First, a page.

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Tulsa Geological Society


Tulsa Geological Society Digest
Vol. 24 (1956), Pages 67-69

Geology of the White River Uplift in Northwestern Colorado

N. Wood Bass


This paper presents some of the results of a geologic field investigation, carried on during the past several years, of much of the White River uplift in northwestern Colorado. Several geologists of the U. S. Geological Survey assisted in the field work. The Survey's paleontologists identified many fossil collections and made many of the collections in the field. Dr. Stuart A. Northrop was associated with the speaker for parts of three field seasons and is co-author of the report in preparation on the area from which this paper was taken.

The western one-half of Colorado is characterized by four northwestward trending major anticlines, whose crests are ridges of Precambrian rocks forming the principal mountain ranges of the State. The White River uplift with its southeastward extension, the Sawatch Range, largely comprises the third of these major anticlines west of the Great Plains.

The Colorado and Eagle Rivers are in the southeastern part of the White River uplift and the South Fork of White River crosses the northern part. Glenwood Canyon of the Colorado River is a spectacular canyon in the southern part of the area. Glenwood Springs, located at the mouth of the canyon, lies at an altitude of 5,700 feet. A plateau known as the Flat Tops, whose altitude is about 11,000 feet, comprises most of the northwestern two-thirds of the area.

A total thickness of about 20,000 feet of sedimentary rocks ranging from Cambrian to Eocene in age is present. A generalized description of the exposed rocks is shown in .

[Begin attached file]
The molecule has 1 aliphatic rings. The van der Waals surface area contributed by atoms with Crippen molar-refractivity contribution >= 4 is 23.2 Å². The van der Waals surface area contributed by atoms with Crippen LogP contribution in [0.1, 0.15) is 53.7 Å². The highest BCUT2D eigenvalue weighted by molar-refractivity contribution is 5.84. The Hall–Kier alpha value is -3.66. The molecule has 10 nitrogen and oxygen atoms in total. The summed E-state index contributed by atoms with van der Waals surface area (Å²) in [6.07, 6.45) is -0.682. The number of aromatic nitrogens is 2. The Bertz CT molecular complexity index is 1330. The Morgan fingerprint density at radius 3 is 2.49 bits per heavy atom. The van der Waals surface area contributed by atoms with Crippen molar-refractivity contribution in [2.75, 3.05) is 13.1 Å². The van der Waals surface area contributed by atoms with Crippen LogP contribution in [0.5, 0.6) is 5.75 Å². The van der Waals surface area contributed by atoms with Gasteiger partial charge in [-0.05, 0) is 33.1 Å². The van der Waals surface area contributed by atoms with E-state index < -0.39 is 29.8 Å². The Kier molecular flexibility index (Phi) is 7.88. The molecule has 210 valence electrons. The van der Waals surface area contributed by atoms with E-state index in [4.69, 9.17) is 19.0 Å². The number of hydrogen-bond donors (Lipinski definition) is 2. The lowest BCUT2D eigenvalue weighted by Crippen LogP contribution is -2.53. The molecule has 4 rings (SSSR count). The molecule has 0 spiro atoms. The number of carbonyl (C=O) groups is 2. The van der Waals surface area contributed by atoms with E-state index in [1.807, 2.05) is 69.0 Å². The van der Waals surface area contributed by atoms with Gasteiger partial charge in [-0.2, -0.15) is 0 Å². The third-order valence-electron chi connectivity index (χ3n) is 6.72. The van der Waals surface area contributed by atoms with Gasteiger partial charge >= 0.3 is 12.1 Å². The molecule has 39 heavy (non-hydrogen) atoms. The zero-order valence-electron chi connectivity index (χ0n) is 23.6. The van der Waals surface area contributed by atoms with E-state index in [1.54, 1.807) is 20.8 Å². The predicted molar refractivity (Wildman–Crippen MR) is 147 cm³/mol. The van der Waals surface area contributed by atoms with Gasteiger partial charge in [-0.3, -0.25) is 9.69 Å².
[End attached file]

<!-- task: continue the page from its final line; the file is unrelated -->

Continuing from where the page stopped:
It is noteworthy that two small volcanic flows near the Colorado River are much younger than the others. The one in Eagle River valley, which is crossed by U. S. Highway 6, is reported by Landon2 to be of post-Wisconsin age. All of the higher parts of the uplift were occupied by ice as late as the Wisconsin stage. All deep valleys, except that of the Colorado River, were glaciated. Thick ice descended southward from the uplift in the main tributaries of Colorado River but terminated several miles north of the river.

Structurally the White River uplift is a broad dome that is somewhat elongate northwestward. The rocks on the south and southwest flanks of the uplift dip steeply, 50 degrees to vertical; the dip of the rocks on the northwest flank of the uplift is moderate, only 8 to 10 degrees, and similar moderate dips are present on the east and northeastern flanks of the uplift. Most of the area is a high plateau on which the rocks have only gentle dips. The main folding and faulting of the region was accomplished prior to the outpouring of the basalt.

The uplift is characterized by numerous faults, many of which trend slightly north of west. The faults that have had the greatest structural effect are a few reverse faults whose planes in the southern one-half of the area dip northward and in the northwestern part of the area dip westward. The few data available suggest that the fault planes dip at angles of less than 10 degrees. The stratigraphic displacement of some of these faults ranges from 1,200 to 1,500 feet and that of one fault near the southeastern corner of the area ranges from 3,000 to 4,000 feet. The blocks between the reverse faults contain many normal faults trending northwestward, having displacements of 50 to 400 feet and downdropped on the northeast. These normal faults probably formed at the time of, or shortly after the elevation of the blocks between the reverse faults. The available data suggest that the White River uplift is the result of compression that acted in a general easterly to southeasterly direction during the Laramide revolution.

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